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Stevens v. Rite Aid Corp.

United States Court of Appeals, Second Circuit

March 21, 2017

CHRISTOPHER STEVENS, Plaintiff-Appellee-Cross-Appellant,
v.
RITE AID CORPORATION, DBA Rite Aid Pharmacy, AKA Eckerd Corporation, DBA Rite Aid, Defendant-Appellant-Cross-Appellee.

          Argued: October 6, 2016

         Appeal from the January 27, 2015, judgment and appeal and cross-appeal from the September 23, 2015, post-trial order of the District Court for the Northern District of New York (Thomas J. McAvoy, District Judge) in a case brought under the Americans with Disabilities Act and similar state law. The judgment, entered after a jury trial, awarded substantial damages to the plaintiff on his claims of wrongful termination, retaliation, and failure to accommodate. The post-trial order dismissed the plaintiff's failure-to-accommodate claim, granted a new trial unless plaintiff agreed to a remittitur (later accepted), substantially granted plaintiff's claims for interest, and denied defendant's motion for judgment as a matter of law on plaintiff's wrongful discharge and retaliation claims.

         On the appeal, we reverse the District Court's post-trial denial of Rite Aid's motion for judgment as a matter of law on Stevens' federal and state law wrongful termination and retaliation claims; on the cross-appeal, we affirm the District Court's dismissal of Stevens' failure-to-accommodate claim. We remand for entry of a revised judgment in favor of Rite Aid.

          Allyson N. Ho, Morgan, Lewis & Bockius LLP, Dallas, TX (John C. Sullivan, Morgan, Lewis & Bockius LLP, Dallas, TX, Michelle Seldin Silverman, Morgan, Lewis & Bockius, Princeton, NJ, on the brief), for Appellant-Cross-Appellee Rite Aid Corporation.

          Janet D. Callahan, Hancock Estabrook, LLP, Syracuse, NY (Daniel B. Berman, Robert C. Whitaker, Robert J. Thorpe, Hancock Estabrook, LLP, Syracuse, NY, on the brief), for Appellee-Cross-Appellant Christopher Stevens.

          Before: NEWMAN, LYNCH, and DRONEY, Circuit Judges.

          JON O. NEWMAN, Circuit Judge.

         This appeal and cross-appeal concern a pharmacist who suffers from trypanophobia - fear of needles. The pharmacy where he was employed discharged him because he could not comply with a company policy that required pharmacists to administer immunization injections to customers. That action precipitated a suit under the Americans with Disabilities Act ("ADA"), 42 U.S.C. §§ 12101 et seq. and similar state law. Rite Aid Corporation ("Rite Aid"), the employer, appeals from the January 27, 2015, judgment entered by the District Court for the Northern District of New York (Thomas J. McAvoy, District Judge) awarding Christopher Stevens, the pharmacist, substantial damages after a jury trial. Rite Aid also appeals and Stevens cross-appeals from the District Court's September 23, 2015, post-trial order. That order dismissed the plaintiff's failure-to-accommodate claim, granted a new trial unless plaintiff agreed to a remittitur (later accepted), substantially granted plaintiff's claims for interest, and denied defendant's motion for judgment as a matter of law on plaintiff's wrongful discharge and retaliation claims.

         Background

         In 2011, Rite Aid, and other large pharmacy chains, started requiring pharmacists to perform immunizations in order to fill an unmet need for vaccinations in the healthcare market. In April 2011, Rite Aid revised its job description to require pharmacists to hold a valid immunization certificate [1] and included a reference to immunizations in the list of "essential duties and responsibilities" for pharmacists.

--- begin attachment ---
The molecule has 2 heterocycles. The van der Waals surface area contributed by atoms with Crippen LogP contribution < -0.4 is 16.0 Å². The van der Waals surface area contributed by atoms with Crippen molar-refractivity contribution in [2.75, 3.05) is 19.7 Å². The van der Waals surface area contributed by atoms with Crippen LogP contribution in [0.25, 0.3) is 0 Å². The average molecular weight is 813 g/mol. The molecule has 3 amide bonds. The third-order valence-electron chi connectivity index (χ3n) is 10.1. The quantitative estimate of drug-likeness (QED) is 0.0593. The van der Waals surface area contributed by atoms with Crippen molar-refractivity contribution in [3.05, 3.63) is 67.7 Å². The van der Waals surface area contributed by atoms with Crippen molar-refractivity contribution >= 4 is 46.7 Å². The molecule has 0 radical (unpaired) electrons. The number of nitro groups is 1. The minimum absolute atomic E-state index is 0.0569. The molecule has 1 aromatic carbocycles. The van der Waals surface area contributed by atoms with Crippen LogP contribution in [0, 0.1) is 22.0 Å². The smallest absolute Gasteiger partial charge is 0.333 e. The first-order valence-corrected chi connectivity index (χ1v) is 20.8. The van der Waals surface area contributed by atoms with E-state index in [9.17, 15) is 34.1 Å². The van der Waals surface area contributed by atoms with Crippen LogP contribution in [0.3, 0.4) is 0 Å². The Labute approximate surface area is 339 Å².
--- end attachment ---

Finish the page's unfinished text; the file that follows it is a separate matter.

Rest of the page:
Before his termination in August 2011, Stevens worked in upstate New York as a full-time pharmacist for Rite Aid and its predecessor pharmacies for 34 years. He was responsible for handling medications and counseling customers regarding their medications. In March 2011, Stevens received an e-mail from his district manager, William Spink, informing him that Rite Aid was going to require all pharmacists to give immunization injections to customers.

         Stevens obtained a note from his treating physician, Dr. Mark Warfel, stating that Stevens is "needle phobic and cannot administer immunization by injection." Stevens wrote a letter to Spink explaining that his trypanophobia causes him to experience "lightheadedness, paleness, and a feeling that I may faint" and that, as a result he "would never even consider trying to become an immunizing pharmacist." Stevens also stated that he believed his condition was a covered disability under the ADA, and requested that Rite Aid provide him with a reasonable accommodation.

         In May, William Farley, a Rite Aid Human Resources manager, faxed Stevens a list of questions for his doctor to answer regarding Stevens' needle phobia, including how the phobia would manifest itself if Stevens were to administer immunizations by injection and whether there were any accommodations that would enable Stevens to perform injections. Dr. Warfel's response stated that if Stevens were to administer an injection, "[h]e would become diaphoretic, hypotensive and probably faint. Vagal response." [2] Dr. Warfel further advised that Stevens could not safely administer an injection, since the likelihood that he would faint would be "unsafe for the patient and Mr. Stevens."

         In August, Rite Aid officials told Stevens that the ADA did not apply to trypanophobia, that Rite Aid was not required to accommodate Stevens, and that Stevens would lose his job unless he successfully completed immunization training. Stevens later told Spink that he would not be able to complete the training. On August 23, a Rite Aid official gave Stevens a termination letter, informing him that he was ...


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